For a few months Mendon was known as the North Settlement, but in a meeting held in November in the house of Charles Bird, apostles Orson Hyde and Ezra T. Benson organized the ward. When it was asked “By what name shall this settlement be known?” it was proposed that Elder Benson name it, then he said, “I will call it Mendon after the town in which I was born.” When the apostles asked whom we desired for our bishop, Sister Charles Atkinson nominated Andrew P. Shumway, who was sustained. [Democracy worked in Mendon.] At the same meeting I was chosen as music leader, a position from which I was never released. The ecclesiastical organization was simple in early times. There was a bishop without counselors, and next to him in authority was the president of the teachers quorum.
The winter of 1859–60 was a busy one. Mendon was a recognized ward and raised to a ward standard. We must have a meetinghouse, and we went out to get it. Some good logs were cut on the Mendon slopes, and hauled to Millville where there was a upright saw. Enough lumber for doors, window frames and a real floor was obtained. Men chopped logs in Millville Canyon in the cold of a hard winter, hauled them to Mendon, and by early spring a new church graced the fort. It was a welcome change from the cramped quarters of a private house. Religious services were enjoyed by devout persons seated on the hewed side of a log elevated to the proper level by sturdy props. These benches were moved around the edges of the hall to make space for dancers who moved willing feet to the call of the violin. Healthy, young and sociable they cast out thoughts of danger or difficulty and made merry. Happy in humble circumstances, they knew that Zion would become beautiful and be the glory of the earth.
In the spring of 1860 the Bakers, Woods and Gardners increased the population of Mendon, and took a very active part in ward affairs. A big piece of work was undertaken the same spring. Mendon residents knew that, in order to be safe, they should invite more settlers to their town. The problem was water, which could be had from Gardner Creek by building a dam. Since the minority to use the water could not do the work alone, it was considered fair to ask all the men in town to participate. The men worked every other day, which gave them a chance to take care of their individual problems. Plows, wheelbarrows and small scrapers were all the implements they had for the project, but with spirit and energy they completed the dam and the three-mile ditch in time for watering. All felt joyful; all was well, when to the sad disappointment of men and women the dam broke in a weak spot. Like all good pioneers the men brushed off their tragic loss, rounded their shoulders and began once more, this time with success. The old dam still stands.
Little has been said so far about the Indians. For a number of years they were a troublesome nuisance, because they were running our stock away and eating them. Although we spent much time on guard against them we never in Mendon had any battles with them. Instead of fighting them we did what Brigham Young always said to do. We fed them. Many a beef creature was brought for them, flour and other things they needed were given and by adopting this course many lives were saved. Peter Maughan, president of Cache Valley, was a loyal friend to the Indians. On July 24th, 1859, he and his people celebrated the great day. They built a bowery and served serviceberry pie, good bread butter and milk and great cuts of beef to Mendon and Wellsville people. After the whites had eaten, fifty Indians ate all there was left. When Peter Maughan died two hundred Indians in gala dress attended his funeral. It did not take us long to develop a sympathy for the Indians. We knew they were a remnant of the house of Joseph and sometime they would believe the gospel and do a great work in redeeming Zion. However, the settlers had much to contend with. Often it was necessary to go in groups, armed, to get timber. Once a group of young men Alexander Hill, Joseph Baker, William Hill, Bradford Bird and others chased a group of Indians who had stolen horses and cattle up into the Malad Valley. They exchanged shots with the Indians, but the redskins were in the cedars and had the advantage. After Bradford Bird was shot in the leg the posse returned to Mendon without the animals.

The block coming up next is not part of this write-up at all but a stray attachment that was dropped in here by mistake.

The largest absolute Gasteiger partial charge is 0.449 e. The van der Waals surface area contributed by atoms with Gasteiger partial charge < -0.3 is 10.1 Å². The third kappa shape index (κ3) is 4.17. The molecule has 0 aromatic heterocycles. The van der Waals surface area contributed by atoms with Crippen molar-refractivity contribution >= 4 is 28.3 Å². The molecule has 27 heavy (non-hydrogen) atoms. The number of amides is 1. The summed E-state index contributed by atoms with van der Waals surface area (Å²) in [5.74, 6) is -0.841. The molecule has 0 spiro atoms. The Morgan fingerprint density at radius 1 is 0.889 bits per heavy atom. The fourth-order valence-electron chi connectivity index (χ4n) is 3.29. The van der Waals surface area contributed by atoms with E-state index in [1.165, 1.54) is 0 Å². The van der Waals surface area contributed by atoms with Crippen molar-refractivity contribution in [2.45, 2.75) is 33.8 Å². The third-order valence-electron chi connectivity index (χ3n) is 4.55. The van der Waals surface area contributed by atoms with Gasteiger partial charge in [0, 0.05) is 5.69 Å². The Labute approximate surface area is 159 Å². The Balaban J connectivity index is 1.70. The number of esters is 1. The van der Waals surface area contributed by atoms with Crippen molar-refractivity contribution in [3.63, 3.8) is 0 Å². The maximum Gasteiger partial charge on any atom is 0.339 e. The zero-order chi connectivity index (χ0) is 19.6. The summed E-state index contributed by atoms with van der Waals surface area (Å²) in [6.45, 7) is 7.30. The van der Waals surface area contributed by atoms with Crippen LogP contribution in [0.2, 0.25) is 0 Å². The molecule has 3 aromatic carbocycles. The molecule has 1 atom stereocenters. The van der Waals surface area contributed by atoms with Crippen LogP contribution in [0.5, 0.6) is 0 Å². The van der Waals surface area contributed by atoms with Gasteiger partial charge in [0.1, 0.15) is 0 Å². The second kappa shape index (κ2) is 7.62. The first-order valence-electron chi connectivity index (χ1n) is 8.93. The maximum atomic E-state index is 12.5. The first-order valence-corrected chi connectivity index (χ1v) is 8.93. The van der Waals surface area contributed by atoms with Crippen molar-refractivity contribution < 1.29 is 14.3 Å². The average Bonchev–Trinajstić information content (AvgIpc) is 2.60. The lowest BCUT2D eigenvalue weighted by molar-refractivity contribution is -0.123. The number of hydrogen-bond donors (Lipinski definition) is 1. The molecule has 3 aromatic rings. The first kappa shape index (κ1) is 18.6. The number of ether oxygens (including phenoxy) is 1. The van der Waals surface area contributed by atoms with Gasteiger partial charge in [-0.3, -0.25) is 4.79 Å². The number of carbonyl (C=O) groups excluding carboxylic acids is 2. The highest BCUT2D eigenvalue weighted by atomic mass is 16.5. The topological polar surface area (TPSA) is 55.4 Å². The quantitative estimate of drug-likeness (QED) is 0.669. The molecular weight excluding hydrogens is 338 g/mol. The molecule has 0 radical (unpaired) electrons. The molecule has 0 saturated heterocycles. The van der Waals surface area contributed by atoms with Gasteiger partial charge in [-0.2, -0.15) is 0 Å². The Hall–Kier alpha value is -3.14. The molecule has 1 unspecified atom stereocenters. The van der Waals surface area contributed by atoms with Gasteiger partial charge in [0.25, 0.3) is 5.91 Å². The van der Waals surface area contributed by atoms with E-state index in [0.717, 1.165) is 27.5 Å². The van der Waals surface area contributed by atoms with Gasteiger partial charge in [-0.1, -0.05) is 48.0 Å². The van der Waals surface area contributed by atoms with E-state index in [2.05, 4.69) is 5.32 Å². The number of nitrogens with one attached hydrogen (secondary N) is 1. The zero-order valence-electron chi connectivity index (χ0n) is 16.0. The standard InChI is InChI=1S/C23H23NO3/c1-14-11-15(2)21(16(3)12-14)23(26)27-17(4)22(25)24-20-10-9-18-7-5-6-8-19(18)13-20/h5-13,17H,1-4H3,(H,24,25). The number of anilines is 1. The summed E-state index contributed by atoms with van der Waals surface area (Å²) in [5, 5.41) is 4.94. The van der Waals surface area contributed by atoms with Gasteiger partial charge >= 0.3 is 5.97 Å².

In the years following the winters were spent in dancing in the old log meetinghouse, and indeed many a good time was enjoyed with tallow candles to give light and Ira Ames doing wonders with his violin. After Ames, came Winslow Farr and then Dock Walker. Lars Larsen, called Fiddler Larsen, was greatly appreciated. It must not be supposed that the brethren and sisters forgot their church duties. They were on hand for all calls and labors and were hopeful and contented.